Suzanne and Jennifer Todd are here to say that something good came out of Hudson Hawk. Back when they served as Joel Silver’s associate producer and assistant, respectively, on the 1991 Bruce Willis debacle, the sisters learned their lesson. ”We were all on the set going, ‘Oh, this is so funny! This is going to be huge!”’ laughs Suzanne. ”We’ve never predicted the success of anything since Hudson Hawk.”
Not that they’re strangers to success. After forming their own production company, Team Todd, in 1997, Suzanne, 34, and Jennifer, 30, have become two of Hollywood’s most promising producers. They brought 1997’s Austin Powers to New Line studios (along with Demi Moore), they’ve developed a reputation as talent magnets (see below), and together they’ve become a kind of Elsa Maxwell for the Kate Spade set (their famous all-girl parties are populated with female power-listers). More to the point, they’ve become bellwethers of what producers might be like in the early 21st century.
True, their latest film, Boiler Room — an underrated, testosterone-fueled takedown of stock traders — isn’t setting any box office records, but it is a testament to their drawing power. The Todds wrangled a remarkably hip lineup of male talent, including Giovanni Ribisi as a college dropout seduced by such money-hungry traders as Ben Affleck, Vin Diesel, and Nicky Katt. They’ve also spearheaded HBO’s If These Walls Could Talk 2, a follow-up to their 1996 trilogy of abortion stories. Walls 2 focuses on lesbian relationships, with Sharon Stone, Chloe Sevigny, and Ellen DeGeneres. They are now batting around ideas for a third installment.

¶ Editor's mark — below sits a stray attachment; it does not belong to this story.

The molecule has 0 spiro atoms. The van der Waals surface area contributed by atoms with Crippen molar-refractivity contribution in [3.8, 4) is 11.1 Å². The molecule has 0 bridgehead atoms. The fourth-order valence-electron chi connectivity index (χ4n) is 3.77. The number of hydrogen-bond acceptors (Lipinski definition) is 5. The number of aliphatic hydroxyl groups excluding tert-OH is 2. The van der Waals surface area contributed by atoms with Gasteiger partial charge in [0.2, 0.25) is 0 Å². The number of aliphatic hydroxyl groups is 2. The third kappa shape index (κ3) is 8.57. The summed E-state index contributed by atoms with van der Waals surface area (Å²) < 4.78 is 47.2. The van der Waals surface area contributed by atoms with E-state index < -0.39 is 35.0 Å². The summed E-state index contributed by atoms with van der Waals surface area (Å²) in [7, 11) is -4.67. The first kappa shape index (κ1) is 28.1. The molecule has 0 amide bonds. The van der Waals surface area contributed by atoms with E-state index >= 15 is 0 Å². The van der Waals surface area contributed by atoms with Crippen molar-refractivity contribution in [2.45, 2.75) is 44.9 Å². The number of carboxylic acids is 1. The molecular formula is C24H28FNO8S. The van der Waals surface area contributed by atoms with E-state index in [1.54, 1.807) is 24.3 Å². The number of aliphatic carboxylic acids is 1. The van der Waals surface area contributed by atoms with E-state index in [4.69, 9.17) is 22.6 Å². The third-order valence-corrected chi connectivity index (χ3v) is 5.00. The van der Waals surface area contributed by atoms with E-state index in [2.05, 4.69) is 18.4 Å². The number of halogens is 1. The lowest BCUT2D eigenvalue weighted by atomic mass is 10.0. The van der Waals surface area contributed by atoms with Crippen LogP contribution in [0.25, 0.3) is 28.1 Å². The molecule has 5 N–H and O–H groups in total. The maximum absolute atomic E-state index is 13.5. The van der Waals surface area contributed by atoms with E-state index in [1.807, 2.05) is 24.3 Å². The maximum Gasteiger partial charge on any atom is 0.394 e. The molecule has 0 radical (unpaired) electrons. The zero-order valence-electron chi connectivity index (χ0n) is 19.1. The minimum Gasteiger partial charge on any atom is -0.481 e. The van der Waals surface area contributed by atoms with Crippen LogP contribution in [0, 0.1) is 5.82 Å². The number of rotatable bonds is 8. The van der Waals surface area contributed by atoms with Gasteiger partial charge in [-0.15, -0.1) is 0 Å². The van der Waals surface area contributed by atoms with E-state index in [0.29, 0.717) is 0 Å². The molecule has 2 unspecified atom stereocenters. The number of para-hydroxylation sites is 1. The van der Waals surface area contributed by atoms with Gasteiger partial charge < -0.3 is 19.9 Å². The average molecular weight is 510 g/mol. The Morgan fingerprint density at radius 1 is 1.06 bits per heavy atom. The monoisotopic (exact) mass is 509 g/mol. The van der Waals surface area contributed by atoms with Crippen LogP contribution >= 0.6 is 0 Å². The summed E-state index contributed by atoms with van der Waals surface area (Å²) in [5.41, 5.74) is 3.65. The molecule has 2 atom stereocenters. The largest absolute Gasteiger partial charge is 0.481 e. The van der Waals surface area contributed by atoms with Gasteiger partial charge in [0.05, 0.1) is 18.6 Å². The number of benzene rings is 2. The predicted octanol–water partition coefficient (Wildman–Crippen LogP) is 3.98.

The key to their success? Unlike many in Hollywood, they’ve become known for a benevolent hands-on approach. ”I saw a producer on another set screaming and yelling,” says Boiler Room director Ben Younger, ”and I was thinking how Jen was so gentle and had 10 times more impact than that guy.” Adds DeGeneres: ”There’s got to be a reason why they’re not bitches. It could be drugs.”
Or the steady diet of John Hughes movies they fed on while growing up in the San Fernando Valley. Both went on to study film at the University of Southern California before looking for work in Hollywood. After her Joel Silver years, Suzanne formed Moving Pictures with Moore while Jennifer was working for Bruce Willis’ Flying Heart Films. ”I remember thinking I would never be a producer,” recalls Jennifer. ”Richard Donner and Joel Schumacher were all in our little stretch of offices and I thought I’m not colorful enough. But the prototype has changed.”
The two Todds began working together when Suzanne recruited her little sister to work on Moving Pictures’ Now and Then, the 1995 chick flick starring Moore and Rosie O’Donnell. Two years after the film’s release the sisters formed their own company.
They are now planning to send the recently wrapped thriller Memento to Cannes, and they’re casting Arcadia, a teen-ghost love story to be directed by Martha Coolidge. They’ve also just renewed a two-year first-look deal with New Line and have set up shop five minutes from the studio’s headquarters. In their offices, a giant multicolored caterpillar holds court, bookshelves overflow with scripts and movie encyclopedias, and the walls are adorned with posters of Say Anything, Annie Hall, and Disney musicals. What? No Boiler Room? No Austin Powers? ”It’s not about how many of your own movie posters you hang on your wall anymore,” says Suzanne. ”That’s so ’80s.”